Zara is known for its fast fashion — but sometimes, it seems, they send designs off to production a little too quickly.
The Spanish retailer introduced a denim skirt with a cartoon embellishment that looked a lot like Pepe the Frog — a character that’s taken on anti-Semitic and racist connotations online. It was declared a hate symbol by the Anti-Defamation League last fall.
Zara pulled the skirt from its website after the internet freaked out, with a spokesperson telling the Guardian that there was “absolutely no link” to Pepe, and that the artist who designed the skirt, Mario de Santiago, based the image on a painting he’d done four years ago.
Who (or what), exactly, is Pepe? Cartoonist Matt Furie introduced the frog on Myspace in 2005, and started working with the ADL last fall to try and “reclaim” Pepe. The “chill” cartoon went from being a meme used by celebs like Katy Perry and Nicki Minaj to a symbol of hate when white supremacists and online trolls started using the frog as a mascot, modifying it with a Hitler mustache, Nazi uniforms and KKK robes.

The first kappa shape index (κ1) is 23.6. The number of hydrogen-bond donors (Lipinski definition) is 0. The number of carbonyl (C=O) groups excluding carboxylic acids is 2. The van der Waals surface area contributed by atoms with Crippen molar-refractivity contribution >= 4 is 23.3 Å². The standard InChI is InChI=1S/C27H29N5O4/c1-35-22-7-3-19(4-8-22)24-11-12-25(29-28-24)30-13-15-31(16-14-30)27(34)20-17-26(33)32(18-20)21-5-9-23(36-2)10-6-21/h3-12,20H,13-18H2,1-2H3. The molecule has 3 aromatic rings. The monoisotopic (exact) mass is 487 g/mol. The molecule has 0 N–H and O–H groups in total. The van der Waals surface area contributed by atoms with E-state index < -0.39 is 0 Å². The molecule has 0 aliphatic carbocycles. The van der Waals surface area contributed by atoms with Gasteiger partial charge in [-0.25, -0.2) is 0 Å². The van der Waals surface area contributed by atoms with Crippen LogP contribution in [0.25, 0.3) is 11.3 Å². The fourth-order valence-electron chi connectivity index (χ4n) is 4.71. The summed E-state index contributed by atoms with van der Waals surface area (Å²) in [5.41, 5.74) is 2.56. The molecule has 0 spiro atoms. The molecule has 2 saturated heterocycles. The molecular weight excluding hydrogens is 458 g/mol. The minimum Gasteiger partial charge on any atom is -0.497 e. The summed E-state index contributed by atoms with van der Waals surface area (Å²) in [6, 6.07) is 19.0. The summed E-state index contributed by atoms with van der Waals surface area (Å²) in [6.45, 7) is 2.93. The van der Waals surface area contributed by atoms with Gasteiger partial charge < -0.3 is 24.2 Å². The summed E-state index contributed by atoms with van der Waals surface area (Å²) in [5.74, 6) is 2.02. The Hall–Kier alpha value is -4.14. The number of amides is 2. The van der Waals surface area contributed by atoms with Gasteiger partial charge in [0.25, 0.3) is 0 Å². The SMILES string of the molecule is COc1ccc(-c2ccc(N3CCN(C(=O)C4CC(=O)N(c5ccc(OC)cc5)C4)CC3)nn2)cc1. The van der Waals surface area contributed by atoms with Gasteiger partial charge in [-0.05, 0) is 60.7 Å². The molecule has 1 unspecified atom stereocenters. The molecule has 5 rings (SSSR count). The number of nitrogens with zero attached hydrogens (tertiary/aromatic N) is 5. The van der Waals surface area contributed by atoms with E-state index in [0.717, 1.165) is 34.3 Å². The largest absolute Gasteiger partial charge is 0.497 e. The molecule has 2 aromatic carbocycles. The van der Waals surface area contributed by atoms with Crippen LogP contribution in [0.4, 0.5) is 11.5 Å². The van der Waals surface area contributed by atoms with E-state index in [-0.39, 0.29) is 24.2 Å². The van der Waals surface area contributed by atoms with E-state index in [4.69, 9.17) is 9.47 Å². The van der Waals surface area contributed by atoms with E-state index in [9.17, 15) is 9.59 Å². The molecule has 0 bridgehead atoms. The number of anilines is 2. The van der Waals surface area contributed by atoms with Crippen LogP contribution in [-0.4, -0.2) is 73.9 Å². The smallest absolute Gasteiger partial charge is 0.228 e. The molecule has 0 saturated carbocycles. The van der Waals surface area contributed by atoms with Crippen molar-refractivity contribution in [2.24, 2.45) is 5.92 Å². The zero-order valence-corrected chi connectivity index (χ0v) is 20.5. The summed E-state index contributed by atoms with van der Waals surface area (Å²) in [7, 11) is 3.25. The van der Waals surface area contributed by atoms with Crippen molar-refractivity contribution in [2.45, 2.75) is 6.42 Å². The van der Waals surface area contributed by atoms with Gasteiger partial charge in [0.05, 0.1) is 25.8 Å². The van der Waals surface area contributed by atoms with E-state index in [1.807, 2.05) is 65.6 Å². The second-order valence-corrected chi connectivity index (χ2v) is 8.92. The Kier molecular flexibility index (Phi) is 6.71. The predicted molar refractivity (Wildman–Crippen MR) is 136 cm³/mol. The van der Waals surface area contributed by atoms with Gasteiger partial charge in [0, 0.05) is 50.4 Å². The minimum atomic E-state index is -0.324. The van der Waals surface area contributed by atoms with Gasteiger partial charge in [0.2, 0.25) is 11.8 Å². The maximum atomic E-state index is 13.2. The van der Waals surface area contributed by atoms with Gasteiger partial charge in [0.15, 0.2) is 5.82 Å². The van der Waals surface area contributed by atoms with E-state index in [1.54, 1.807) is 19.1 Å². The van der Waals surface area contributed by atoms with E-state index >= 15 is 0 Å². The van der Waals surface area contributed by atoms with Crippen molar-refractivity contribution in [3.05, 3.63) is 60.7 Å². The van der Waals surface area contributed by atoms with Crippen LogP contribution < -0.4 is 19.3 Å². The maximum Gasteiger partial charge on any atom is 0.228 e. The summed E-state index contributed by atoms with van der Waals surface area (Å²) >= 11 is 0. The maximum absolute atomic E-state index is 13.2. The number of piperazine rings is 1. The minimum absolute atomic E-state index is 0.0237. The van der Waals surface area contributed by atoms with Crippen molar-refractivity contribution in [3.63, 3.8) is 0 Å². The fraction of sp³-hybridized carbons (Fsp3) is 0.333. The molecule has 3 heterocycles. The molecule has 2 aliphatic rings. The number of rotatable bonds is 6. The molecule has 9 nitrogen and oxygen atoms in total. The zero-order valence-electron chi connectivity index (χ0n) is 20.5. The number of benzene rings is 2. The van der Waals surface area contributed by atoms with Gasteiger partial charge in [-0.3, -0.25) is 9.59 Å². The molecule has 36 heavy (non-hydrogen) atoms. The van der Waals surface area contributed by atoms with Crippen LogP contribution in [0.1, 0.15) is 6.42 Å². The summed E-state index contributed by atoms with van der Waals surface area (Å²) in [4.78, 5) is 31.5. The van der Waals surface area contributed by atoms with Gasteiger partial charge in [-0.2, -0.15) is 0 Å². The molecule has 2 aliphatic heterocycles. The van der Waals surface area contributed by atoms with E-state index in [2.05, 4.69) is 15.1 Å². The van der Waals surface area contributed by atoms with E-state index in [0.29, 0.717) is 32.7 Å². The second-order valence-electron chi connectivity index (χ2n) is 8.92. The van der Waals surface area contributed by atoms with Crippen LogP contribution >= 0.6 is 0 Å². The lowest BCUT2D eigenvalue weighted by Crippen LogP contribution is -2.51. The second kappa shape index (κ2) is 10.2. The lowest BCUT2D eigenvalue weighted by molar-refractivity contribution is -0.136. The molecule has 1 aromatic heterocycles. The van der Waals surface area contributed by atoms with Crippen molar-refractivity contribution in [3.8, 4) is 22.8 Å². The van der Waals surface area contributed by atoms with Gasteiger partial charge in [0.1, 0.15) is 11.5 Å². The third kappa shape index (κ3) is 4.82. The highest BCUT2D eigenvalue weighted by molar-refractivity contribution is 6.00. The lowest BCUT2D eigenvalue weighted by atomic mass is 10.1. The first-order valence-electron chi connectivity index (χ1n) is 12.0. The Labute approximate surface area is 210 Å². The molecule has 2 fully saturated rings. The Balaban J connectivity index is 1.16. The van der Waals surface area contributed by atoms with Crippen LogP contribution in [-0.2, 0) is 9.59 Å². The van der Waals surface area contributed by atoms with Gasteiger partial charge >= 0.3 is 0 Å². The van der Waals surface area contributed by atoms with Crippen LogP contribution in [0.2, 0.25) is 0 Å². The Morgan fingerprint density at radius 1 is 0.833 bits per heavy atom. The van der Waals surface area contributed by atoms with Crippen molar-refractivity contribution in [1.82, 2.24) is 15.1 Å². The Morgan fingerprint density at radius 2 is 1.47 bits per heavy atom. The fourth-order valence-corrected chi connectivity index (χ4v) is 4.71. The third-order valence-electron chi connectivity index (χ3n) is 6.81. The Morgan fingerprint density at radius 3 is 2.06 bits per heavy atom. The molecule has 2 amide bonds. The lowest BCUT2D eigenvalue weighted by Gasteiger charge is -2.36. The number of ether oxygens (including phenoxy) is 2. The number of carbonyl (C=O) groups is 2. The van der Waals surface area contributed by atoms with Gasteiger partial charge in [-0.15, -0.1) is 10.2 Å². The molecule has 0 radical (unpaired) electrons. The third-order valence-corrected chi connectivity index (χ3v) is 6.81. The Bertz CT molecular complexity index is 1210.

Zara has come under fire for questionable designs before, like a set of pyjamas that resembled Nazi concentration camp uniforms it pulled in 2014, and it’s certainly not alone in making marketing missteps. Urban Outfitters has also been a repeat offender, two years ago Canadian designers D-Squared named an entire line “Dsq–w” (derived from a derogatory word used to refer to indigenous women), and earlier this month Nivea pulled a social media ad campaign with the slogan “White is Purity.”